Qatar has unveiled a new strategy to bolster artificial intelligence (AI) development.
In late October the government launched the National Artificial Intelligence Strategy, a plan designed to identify economic opportunities and research potential in the burgeoning field of AI.
The strategy, developed by Hamad bin Khalifa University’s Qatar Computing Research Institute, is based on six pillars: the race for talent, data access, employment, wealth creation, research, and ethics and public policy.
While much of the world’s AI development takes place in the US, the EU and China, officials have underlined the importance of Qatar developing its own capabilities in the field.
With AI likely to be embedded in many aspects of life in the near future – a phenomenon known as AI+X – the strategy underscores the fact that many modern jobs, particularly in white-collar professions, may soon become obsolete as a result of automation.
This issue is particular pertinent considering that around 25% of Qatari workers are employed in clerical positions, according to a 2016 Qatar Labour Force Survey.
While challenges remain, the AI strategy notes that the expansion and advancement of this technology will also bring significant opportunities for social development and economic growth.
In particular, it highlights potential improvements in health care, which would enable the country to develop its medical tourism sector; and food security, with improved technology building on sustainable agricultural practices.
Technological advancements also have the potential to facilitate the development of transport and logistics infrastructure, while the oil and gas sector stands to benefit from improved efficiency and logistics optimisation.
See also: The Report – Qatar 2019
The launch of the AI strategy comes amid significant investment and activity in the broader ICT sector.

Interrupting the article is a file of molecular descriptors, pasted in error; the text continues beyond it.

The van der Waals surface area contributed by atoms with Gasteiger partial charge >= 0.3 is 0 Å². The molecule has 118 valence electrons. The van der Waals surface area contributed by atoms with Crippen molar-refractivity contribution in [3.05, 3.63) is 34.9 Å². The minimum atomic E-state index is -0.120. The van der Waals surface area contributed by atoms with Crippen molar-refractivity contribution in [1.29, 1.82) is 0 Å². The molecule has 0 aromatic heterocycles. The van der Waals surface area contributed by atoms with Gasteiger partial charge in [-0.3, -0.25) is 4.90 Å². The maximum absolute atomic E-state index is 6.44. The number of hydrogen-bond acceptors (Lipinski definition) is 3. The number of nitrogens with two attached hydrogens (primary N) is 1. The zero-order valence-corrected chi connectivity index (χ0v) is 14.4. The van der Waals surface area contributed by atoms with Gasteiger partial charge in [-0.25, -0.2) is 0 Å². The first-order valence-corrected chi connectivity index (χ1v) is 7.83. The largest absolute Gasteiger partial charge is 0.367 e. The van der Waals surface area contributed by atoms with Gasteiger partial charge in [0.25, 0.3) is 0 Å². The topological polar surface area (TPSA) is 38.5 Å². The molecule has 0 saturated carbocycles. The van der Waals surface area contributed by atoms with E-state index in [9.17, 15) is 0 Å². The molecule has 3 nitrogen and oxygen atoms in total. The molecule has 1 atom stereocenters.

On the sidelines of the Qatar IT Conference and Exhibition, which took place in Doha from October 29 to November 1, the Ministry of Transport and Communications (MoTC) announced that it will extend a digital accelerator programme to support small and medium-sized enterprises (SMEs) in the country.
The programme, which is expected to begin in early 2020, aims to develop SMEs in the fields of AI, augmented reality, virtual reality and the internet of things.
The announcement came as the MoTC signed a memorandum of understanding with German IT company TÜViT to set up the GCC’s first security technology lab in Qatar.
The lab, which is expected to be operational by the end of the year, will test security products for functionality and vet ICT products, forming part of the country’s efforts to bolster cybersecurity capabilities.
Another major development in ICT occurred in May last year, when the Doha-headquartered telecoms provider Ooredoo rolled out the first stage of its 5G Supernet network in the capital, considered the first commercial application of the technology in the world.
Investments in AI and ICT align with broader national plans to diversify the economy away from hydrocarbons.
Launched in 2008, the Qatar National Vision 2030 strategy aims to transform the country into a knowledge-driven economy, with significant emphasis placed on both public and private digital engagement.
For example, officials aim to digitise 100% of state services by 2020, and the government is continuing in its efforts to digitalise the internal and day-to-day operations of the public sector.